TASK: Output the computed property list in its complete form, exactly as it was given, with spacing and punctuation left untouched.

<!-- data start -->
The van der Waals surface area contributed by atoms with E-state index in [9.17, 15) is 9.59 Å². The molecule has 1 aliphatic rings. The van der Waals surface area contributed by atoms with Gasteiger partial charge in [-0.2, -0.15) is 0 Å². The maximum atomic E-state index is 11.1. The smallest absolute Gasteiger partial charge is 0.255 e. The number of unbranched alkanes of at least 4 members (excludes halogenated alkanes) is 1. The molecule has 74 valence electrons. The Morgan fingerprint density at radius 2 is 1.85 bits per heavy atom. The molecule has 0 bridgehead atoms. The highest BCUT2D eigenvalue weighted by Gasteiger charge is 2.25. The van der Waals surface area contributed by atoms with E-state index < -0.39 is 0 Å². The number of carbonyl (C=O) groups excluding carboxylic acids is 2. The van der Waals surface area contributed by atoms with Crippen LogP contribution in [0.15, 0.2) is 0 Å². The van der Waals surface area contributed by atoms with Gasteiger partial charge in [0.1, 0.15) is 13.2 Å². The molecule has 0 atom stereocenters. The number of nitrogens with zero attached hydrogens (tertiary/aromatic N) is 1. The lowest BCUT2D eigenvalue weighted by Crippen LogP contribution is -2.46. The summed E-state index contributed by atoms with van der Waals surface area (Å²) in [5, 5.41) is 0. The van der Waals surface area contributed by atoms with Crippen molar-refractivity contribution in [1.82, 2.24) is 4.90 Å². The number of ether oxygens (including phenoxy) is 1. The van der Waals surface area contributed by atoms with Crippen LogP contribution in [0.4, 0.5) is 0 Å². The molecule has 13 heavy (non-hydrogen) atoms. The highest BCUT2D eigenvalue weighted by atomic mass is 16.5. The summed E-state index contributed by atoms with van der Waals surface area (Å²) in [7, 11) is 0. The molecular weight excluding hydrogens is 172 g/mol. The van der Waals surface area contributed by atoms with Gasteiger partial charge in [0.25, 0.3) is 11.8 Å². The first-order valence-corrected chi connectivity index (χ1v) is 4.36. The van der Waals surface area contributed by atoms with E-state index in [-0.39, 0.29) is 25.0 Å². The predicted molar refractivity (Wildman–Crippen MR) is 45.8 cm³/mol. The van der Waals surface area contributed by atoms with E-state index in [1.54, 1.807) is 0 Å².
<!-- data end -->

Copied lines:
The van der Waals surface area contributed by atoms with E-state index in [9.17, 15) is 9.59 Å². The molecule has 1 aliphatic rings. The van der Waals surface area contributed by atoms with Gasteiger partial charge in [-0.2, -0.15) is 0 Å². The maximum atomic E-state index is 11.1. The smallest absolute Gasteiger partial charge is 0.255 e. The number of unbranched alkanes of at least 4 members (excludes halogenated alkanes) is 1. The molecule has 74 valence electrons. The Morgan fingerprint density at radius 2 is 1.85 bits per heavy atom. The molecule has 0 bridgehead atoms. The highest BCUT2D eigenvalue weighted by Gasteiger charge is 2.25. The van der Waals surface area contributed by atoms with E-state index < -0.39 is 0 Å². The number of carbonyl (C=O) groups excluding carboxylic acids is 2. The van der Waals surface area contributed by atoms with Crippen LogP contribution in [0.15, 0.2) is 0 Å². The van der Waals surface area contributed by atoms with Gasteiger partial charge in [0.1, 0.15) is 13.2 Å². The molecule has 0 atom stereocenters. The number of nitrogens with zero attached hydrogens (tertiary/aromatic N) is 1. The lowest BCUT2D eigenvalue weighted by Crippen LogP contribution is -2.46. The summed E-state index contributed by atoms with van der Waals surface area (Å²) in [5, 5.41) is 0. The van der Waals surface area contributed by atoms with Crippen molar-refractivity contribution in [1.82, 2.24) is 4.90 Å². The number of ether oxygens (including phenoxy) is 1. The van der Waals surface area contributed by atoms with Crippen LogP contribution in [0.4, 0.5) is 0 Å². The molecule has 13 heavy (non-hydrogen) atoms. The highest BCUT2D eigenvalue weighted by atomic mass is 16.5. The summed E-state index contributed by atoms with van der Waals surface area (Å²) in [7, 11) is 0. The molecular weight excluding hydrogens is 172 g/mol. The van der Waals surface area contributed by atoms with Gasteiger partial charge in [0.25, 0.3) is 11.8 Å². The first-order valence-corrected chi connectivity index (χ1v) is 4.36. The van der Waals surface area contributed by atoms with E-state index in [-0.39, 0.29) is 25.0 Å². The predicted molar refractivity (Wildman–Crippen MR) is 45.8 cm³/mol. The van der Waals surface area contributed by atoms with E-state index in [1.54, 1.807) is 0 Å².